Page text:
What makes my pieces so unique is that each one tells it’s own story. They are not always my story. If I’m working in collaboration with a client, (because the process of ordering from c.Art is a collaborative one) then the story is about the client. I ask the client first for their garment type, to work out the shape and style, take measurements (this can sometimes be tricky as we women are so conditioned to hate ourselves) then I ask colour preferences, favourite images, themes, dreams/ hopes /desires/ influences/ sheros / heros / personal folklore/ any text or mottos, personal politics. Basically I have a chat with the client. It’s no surprise that my clients end up as friends mostly. It is quite an intimate process, I get to know my clients well. I like this aspect of the job. There are too few instances that people get to speak about these sort of things in everyday modern life. Once all these details are gathered, we choose fabric together from my large stash (yes I am addicted to fabric) and I make a start. I create a visual story of the client, mapping their inner dreams and visions on to their clothes. I allow people to express themselves fully through their wearing of the art. I have no typical client, although I’d say that the more confident person tends to approach this style of dressing. I would like to see a few more men express themselves. It would be good to bring back the dandy.
"More is more in my world. I don’t do subtle or elegant. Confident and unapologetic women inspire me, this is why my inspiration wall is full of large, loud women."
Are you a solopreneur or do you work with a small team?
I am a one woman band. I am an obsessive. I work all the time. I’ve been known to be in my studio at my sewing machine stark naked because I hadn’t made time to get dressed. There is a painting that has been done inspired by my mentioning this once called the Naked Dressmaker! I am a fast worker, I’m a designer/ maker aka artist. I’m an outsider, I’m self taught so I didn’t know that’s not the way it’s usually done. I may have to change at some point...
The lines between art and design seem to merge in your work - particularly through incorporating iconic images of artists such as Frida Kahlo. Tell us a little more about that as a source of inspiration.
Frida Kahlo is a huge source of inspiration for me. As a feminist, for me she embodies the yin/yang of strength and vulnerability. Her image, where she emphasises her facial hair , embellishes her unibrow in her paintings, (sometimes turning it into a hummingbird) is a powerful rejection of the Western beauty standard. She challenges this again in her adoption of masculine clothing in some paintings (and in her real life she often cross-dressed) and the embracing of her Mexican traditional clothing. This way of dressing also served to hide her injuries and vulnerability, as well as giving her a very strong individual look. Her passion, her brutal honesty in the depiction of pain and real life suffering all speak to me and to many other women. It sounds a little affected to say that I sometimes feel that the spirit of Frida inhabits me when I work. But she influences me so much that that is the only way of explaining it. My own style of dressing is heavily influenced by Frida. I wear layers of skirts, it makes me feel safe and swishy. I can be stern but have flowers in my hair...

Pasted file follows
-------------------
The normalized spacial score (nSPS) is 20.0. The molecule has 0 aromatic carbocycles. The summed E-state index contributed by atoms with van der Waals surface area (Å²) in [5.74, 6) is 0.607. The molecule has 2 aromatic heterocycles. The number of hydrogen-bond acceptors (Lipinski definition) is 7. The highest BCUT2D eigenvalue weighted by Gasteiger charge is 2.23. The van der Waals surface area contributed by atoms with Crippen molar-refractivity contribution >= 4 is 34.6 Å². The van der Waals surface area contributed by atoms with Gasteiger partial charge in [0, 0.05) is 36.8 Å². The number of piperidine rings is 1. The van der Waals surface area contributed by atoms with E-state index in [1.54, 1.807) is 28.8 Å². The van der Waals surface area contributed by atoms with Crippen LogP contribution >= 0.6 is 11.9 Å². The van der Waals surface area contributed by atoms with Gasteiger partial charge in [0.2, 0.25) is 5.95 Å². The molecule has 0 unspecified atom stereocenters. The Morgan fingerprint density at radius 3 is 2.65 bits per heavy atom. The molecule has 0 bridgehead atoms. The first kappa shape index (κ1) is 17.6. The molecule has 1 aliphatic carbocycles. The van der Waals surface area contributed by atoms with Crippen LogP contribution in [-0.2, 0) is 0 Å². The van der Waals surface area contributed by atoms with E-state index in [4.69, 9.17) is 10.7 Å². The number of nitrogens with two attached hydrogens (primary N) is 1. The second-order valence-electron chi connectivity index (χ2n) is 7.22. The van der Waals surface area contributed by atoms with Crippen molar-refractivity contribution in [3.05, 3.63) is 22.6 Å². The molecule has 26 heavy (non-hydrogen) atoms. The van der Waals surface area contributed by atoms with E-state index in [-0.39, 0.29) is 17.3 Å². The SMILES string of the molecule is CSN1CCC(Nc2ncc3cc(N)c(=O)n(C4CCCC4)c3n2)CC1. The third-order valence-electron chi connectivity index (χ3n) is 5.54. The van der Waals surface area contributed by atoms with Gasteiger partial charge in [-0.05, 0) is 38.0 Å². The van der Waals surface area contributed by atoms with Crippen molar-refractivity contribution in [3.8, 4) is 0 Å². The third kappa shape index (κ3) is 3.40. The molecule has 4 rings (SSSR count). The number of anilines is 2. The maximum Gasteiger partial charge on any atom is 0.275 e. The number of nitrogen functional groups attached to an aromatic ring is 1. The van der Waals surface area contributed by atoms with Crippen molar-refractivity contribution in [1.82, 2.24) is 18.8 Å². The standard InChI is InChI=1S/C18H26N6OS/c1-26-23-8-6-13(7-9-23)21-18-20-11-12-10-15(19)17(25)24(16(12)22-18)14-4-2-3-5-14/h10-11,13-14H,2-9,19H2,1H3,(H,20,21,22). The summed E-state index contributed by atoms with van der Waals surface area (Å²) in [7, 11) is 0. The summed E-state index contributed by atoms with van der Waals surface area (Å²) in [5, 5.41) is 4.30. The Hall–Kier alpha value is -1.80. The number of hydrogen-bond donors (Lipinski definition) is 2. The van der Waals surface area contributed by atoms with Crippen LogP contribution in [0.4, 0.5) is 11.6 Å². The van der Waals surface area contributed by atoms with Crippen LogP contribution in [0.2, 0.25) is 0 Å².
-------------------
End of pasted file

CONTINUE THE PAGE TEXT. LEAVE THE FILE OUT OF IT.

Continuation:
"I want to help bring about a change of how we dress ourselves. I would like to help inspire people to stop being slavish to the fashion industry and it’s constantly changing trends, designed to get us to throw good money after bad. I want to help inspire people to think about personal style and expressing themselves rather than feeling insecure and buying clothes to hide behind."
What are your future plans and aspirations for your business?
My future plans and aspirations? I want to help bring about a change of how we dress ourselves. I would like to help inspire people to stop being slavish to the fashion industry and it’s constantly changing trends, designed to get us to throw good money after bad. I want to help inspire people to think about personal style and expressing themselves rather than feeling insecure and buying clothes to hide behind. I’d like to change the system , Smash Patriarchy? That may be a bit grand, but I’d probably settle for bringing a bit more colour and confidence to the general public through my wearable art. Oh and I’d rather like to make something for Bjork one day.
What gives you the most satisfaction as an entrepreneur?
What gives me the most satisfaction as an entrepreneur? It has to be the moment of handover when the client comes to pick up their finished piece. They put on the garment and all I can say is they glow. What more could I wish for than that? Clients tell me it’s not so much how they look in the wearable art, (even though they always look fantastic) , it’s how wearing the garments make them feel. To be enveloped by your passions, heros, sheros and inspirations is a very empowering thing.
What is the biggest piece of advice you can give to other women entrepreneurs?
The biggest piece of advice I’d give to other women entrepreneurs would be to find your passion. There will come a time when you’ll need that passion to drive you through. If you start a business you’re not completely passionate about, the temptation to throw in the towel is all too easy when the going gets tough. The going will get tough, but the passion will steer you through.
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Why LoA loves it….
In a world which can often seem gloomy, where we spend too much time focusing on everything that is wrong or challenging, rather than the things that are positive, the work and approach to life by entrepreneur and artist, Diane Goldie, is a breath of fresh creative air. She has a real life-force and a passion for what she does in the field of creating astonishgly beautiful wearable art, and it shows in every piece she produces. She manages to achieve the butterfly effect for her clients, transforming the women she dresses in these unique and highly personal wearable art pieces, into the personification of the dreams they hold. Simply inspirational! --- Melanie Hawken, founder and editor-in-chief of Lionesses of Africa